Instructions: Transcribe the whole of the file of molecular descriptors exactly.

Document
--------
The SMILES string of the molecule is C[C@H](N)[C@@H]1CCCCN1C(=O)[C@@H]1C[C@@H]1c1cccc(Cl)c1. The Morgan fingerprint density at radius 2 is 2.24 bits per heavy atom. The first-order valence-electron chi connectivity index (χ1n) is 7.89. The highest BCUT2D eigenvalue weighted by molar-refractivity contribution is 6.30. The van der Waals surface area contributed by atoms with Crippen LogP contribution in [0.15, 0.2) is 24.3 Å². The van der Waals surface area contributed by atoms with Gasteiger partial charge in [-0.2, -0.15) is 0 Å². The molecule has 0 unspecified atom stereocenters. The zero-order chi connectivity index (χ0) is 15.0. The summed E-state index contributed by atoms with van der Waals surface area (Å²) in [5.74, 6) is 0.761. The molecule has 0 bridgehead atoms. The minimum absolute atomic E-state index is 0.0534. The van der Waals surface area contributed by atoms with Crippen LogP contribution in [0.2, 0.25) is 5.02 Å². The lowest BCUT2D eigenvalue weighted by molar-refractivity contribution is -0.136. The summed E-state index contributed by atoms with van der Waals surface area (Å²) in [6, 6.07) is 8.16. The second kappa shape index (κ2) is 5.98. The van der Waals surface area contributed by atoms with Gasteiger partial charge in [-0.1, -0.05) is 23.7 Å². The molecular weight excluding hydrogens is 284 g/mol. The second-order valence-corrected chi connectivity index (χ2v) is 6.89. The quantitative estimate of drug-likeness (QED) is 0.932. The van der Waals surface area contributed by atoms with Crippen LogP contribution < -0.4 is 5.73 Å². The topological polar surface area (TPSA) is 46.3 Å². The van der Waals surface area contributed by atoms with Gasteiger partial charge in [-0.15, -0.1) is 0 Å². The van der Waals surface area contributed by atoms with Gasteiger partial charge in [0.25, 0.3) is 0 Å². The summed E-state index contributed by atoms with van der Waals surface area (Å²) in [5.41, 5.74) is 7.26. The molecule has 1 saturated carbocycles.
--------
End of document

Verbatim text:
The SMILES string of the molecule is C[C@H](N)[C@@H]1CCCCN1C(=O)[C@@H]1C[C@@H]1c1cccc(Cl)c1. The Morgan fingerprint density at radius 2 is 2.24 bits per heavy atom. The first-order valence-electron chi connectivity index (χ1n) is 7.89. The highest BCUT2D eigenvalue weighted by molar-refractivity contribution is 6.30. The van der Waals surface area contributed by atoms with Crippen LogP contribution in [0.15, 0.2) is 24.3 Å². The van der Waals surface area contributed by atoms with Gasteiger partial charge in [-0.2, -0.15) is 0 Å². The molecule has 0 unspecified atom stereocenters. The zero-order chi connectivity index (χ0) is 15.0. The summed E-state index contributed by atoms with van der Waals surface area (Å²) in [5.74, 6) is 0.761. The molecule has 0 bridgehead atoms. The minimum absolute atomic E-state index is 0.0534. The van der Waals surface area contributed by atoms with Crippen LogP contribution in [0.2, 0.25) is 5.02 Å². The lowest BCUT2D eigenvalue weighted by molar-refractivity contribution is -0.136. The summed E-state index contributed by atoms with van der Waals surface area (Å²) in [6, 6.07) is 8.16. The second kappa shape index (κ2) is 5.98. The van der Waals surface area contributed by atoms with Gasteiger partial charge in [-0.1, -0.05) is 23.7 Å². The molecular weight excluding hydrogens is 284 g/mol. The second-order valence-corrected chi connectivity index (χ2v) is 6.89. The quantitative estimate of drug-likeness (QED) is 0.932. The van der Waals surface area contributed by atoms with Crippen LogP contribution < -0.4 is 5.73 Å². The topological polar surface area (TPSA) is 46.3 Å². The van der Waals surface area contributed by atoms with Gasteiger partial charge in [-0.15, -0.1) is 0 Å². The van der Waals surface area contributed by atoms with Gasteiger partial charge in [0.25, 0.3) is 0 Å². The summed E-state index contributed by atoms with van der Waals surface area (Å²) in [5.41, 5.74) is 7.26. The molecule has 1 saturated carbocycles.